How to tell it to the judge

Defending yourself in court is not an easy feat. But with legal aid shrinking, the number of lay litigants is growing fast. Robert Verkaik looks at DIY lawyers

There are days when David Morris feels as though he's caught up in a Kafka-esque nightmare. As one of the "McLibel Two", he is a litigant in person (LIP) who can't afford legal help but has spent the past five years representing himself in the longest libel case in history.

Mr Morris and his co-defendant, Helen Steel, are being sued by McDonald's for distributing a leaflet highly critical of the fast-food chain. Although their case is exceptional, Mr Morris and Ms Steel are in a legal predicament that has become increasingly common. LIPs now account for one in three cases brought before the Court of Appeal, compared with one in 10 five years ago.

The "McLibel" case began in 1991, leading to 28 pre-trial hearings before the proper start of the trial in June 1994. It is not expected to end until later next year.

Mr Morris, a single parent reliant on state benefits, has spent more time speaking in court than many junior barristers.

"There's no written guidance for litigants in person and there's no obligation on the courts to provide guidance or information about what's going on," Mr Morris warns.

The first pre-trial review, Mr Morris says, was supposed to outline procedure, "but when we asked when we could speak, the judge shouted back, 'If you don't know, you should be represented'. Clearly, the courts are embarrassed by people like us. Members of the public are either there as witnesses or victims." He describes his experience as "extremely stressful and intimidating".

The judiciary is presiding over more and more cases like Mr Morris's, unravelling the mysteries of legal procedures to the lay litigant. In a recent report by a Judges' Council working party into LIPs in the Royal Courts of Justice, council members urged the Bar Council and Law Society to embark on urgent action. The 60-page report recommends the establishment of a "court-based agency" within the RCJ to help LIPs and an "enhanced" Citizens' Advice Bureau. This would be provided on a pro-bono basis by both solicitors and barristers.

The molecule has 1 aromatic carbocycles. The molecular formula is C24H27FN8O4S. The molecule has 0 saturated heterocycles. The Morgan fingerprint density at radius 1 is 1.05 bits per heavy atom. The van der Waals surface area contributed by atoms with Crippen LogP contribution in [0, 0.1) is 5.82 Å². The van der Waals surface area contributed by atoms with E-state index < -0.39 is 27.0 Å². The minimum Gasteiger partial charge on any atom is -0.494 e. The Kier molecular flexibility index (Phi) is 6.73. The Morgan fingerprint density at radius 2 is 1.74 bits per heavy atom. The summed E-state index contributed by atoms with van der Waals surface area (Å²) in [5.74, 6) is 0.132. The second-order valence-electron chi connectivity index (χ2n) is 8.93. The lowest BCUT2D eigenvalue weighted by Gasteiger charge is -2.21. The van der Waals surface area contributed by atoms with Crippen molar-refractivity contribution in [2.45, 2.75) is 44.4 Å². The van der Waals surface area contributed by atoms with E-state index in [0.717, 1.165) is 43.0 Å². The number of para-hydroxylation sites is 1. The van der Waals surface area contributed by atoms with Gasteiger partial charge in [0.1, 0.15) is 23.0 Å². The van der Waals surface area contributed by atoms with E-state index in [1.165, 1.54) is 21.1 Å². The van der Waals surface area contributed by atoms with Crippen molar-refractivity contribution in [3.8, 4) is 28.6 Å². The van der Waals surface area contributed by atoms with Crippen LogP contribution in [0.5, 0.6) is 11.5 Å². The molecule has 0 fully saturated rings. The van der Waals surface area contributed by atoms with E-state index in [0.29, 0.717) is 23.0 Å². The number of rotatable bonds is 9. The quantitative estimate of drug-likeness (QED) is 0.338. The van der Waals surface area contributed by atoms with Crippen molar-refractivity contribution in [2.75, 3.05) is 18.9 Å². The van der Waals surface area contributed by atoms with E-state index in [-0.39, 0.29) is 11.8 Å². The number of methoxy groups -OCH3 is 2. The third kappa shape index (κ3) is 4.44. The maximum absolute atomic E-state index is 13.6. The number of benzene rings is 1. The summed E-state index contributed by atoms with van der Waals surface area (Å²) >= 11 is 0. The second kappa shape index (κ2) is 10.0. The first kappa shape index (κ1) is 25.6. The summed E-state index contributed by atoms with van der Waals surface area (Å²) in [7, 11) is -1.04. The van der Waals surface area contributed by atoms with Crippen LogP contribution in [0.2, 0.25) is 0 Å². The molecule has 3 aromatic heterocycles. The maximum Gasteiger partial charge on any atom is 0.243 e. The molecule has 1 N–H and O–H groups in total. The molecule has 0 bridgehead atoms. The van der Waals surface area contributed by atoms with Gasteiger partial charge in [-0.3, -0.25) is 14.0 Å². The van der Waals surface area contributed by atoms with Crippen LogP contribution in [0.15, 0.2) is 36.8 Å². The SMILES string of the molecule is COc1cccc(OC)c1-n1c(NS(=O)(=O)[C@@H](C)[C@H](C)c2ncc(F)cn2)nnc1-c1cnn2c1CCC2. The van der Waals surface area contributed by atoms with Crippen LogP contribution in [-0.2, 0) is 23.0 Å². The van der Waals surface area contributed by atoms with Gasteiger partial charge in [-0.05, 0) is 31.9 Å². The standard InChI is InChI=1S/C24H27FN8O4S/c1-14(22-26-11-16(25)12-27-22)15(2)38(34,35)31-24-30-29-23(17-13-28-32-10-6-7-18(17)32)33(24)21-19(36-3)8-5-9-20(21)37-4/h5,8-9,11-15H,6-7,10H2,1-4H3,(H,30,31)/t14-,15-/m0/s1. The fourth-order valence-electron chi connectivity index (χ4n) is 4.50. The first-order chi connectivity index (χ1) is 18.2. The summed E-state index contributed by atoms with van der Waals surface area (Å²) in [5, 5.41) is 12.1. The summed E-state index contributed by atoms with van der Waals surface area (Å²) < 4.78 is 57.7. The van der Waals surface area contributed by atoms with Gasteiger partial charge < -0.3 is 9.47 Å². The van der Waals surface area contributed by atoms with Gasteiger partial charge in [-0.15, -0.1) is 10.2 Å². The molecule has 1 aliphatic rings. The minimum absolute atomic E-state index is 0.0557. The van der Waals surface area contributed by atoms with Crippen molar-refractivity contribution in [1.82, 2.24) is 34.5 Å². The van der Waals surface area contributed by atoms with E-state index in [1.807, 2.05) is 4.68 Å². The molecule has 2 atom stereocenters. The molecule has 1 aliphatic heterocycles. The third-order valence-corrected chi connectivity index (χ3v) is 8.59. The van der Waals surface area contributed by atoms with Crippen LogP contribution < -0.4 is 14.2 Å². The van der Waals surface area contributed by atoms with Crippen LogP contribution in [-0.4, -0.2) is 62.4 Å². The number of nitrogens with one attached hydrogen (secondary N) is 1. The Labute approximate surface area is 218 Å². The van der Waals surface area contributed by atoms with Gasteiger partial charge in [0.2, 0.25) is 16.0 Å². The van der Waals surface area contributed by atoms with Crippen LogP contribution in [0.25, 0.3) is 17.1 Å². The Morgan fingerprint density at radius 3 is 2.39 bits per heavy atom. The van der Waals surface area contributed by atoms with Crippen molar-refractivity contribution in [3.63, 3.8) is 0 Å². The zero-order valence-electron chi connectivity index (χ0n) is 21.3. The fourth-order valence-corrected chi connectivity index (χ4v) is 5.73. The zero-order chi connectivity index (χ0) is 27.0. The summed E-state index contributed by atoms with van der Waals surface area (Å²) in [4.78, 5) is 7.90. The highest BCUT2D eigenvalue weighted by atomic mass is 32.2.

Pamela Lloyd-Hart is the manager of the RCJ CAB. She is normally the first point of contact for unrepresented litigants. She says their number has recently "escalated". Some appear in court for the very first time without any documentation. "In these cases," she says, "we will go through the salient points they need to put before the judge. If they can't express it themselves, then we will write it down."

Where LIPs have not followed correct procedures, says Mrs Lloyd-Hart, judges will often adjourn cases for half an hour so that they can get help from CAB advisers.

Some LIPs receive help from other sympathetic lawyers. Keir Starmer, a human rights barrister of Doughty Street Chambers, continues to provide free help and advice to both Mr Morris and Ms Steel. Mr Starmer gave the few hours of Green Form advice at the start of their case. After that no further legal aid is available in libel actions.

Both defendants have had to get used to performing quickly a variety of legal tasks, from photocopying to cross-examination.

As the material mounts up - 20 lever-arch files of documents so far - Mr Starmer says it is impossible for the defendants to keep on top of the material without proper back-up. In an adversarial system he would like to see a duty being placed on the judge to explain the legal procedures to the LIP.

In response to the growing numbers of DIY litigants, the National Council for Civil Liberties is publishing a guide to defending oneself in court. It has been written by Michael Randle, one of two men who helped the spy George Blake to escape in the Sixties; he then went on successfully to defend himself when he was acquitted on criminal charges brought 25 years later.

Mr Starmer believes the reason so many more people are now taking their own cases to court is because legal aid is "shrinking" and solicitors are just too expensive.

John Wadham of Liberty - Mr Randle's solicitor, who advised him during the trial - identifies another group that chooses to represent itself: "There are also politically motivated individuals being prosecuted for their activities, for example, road protesters."

Some people clearly feel there are advantages to dispensing with lawyers in court. Michael Randle managed to convince the jury that he should be acquitted of both helping a prisoner to escape and harbouring a prisoner, despite admissions made in a later book about the affair.

Says Mr Wadham: "He knew the case backwards and was passionate about the decision to free George Blake and that can only come from the person concerned."

David Morris, who has been denied a jury, sees few benefits to being an LIP, but says: "The reality of the dispute is more honest when real people are having the arguments rather than one smooth lot of barristers on one side and one smooth lot on the other."

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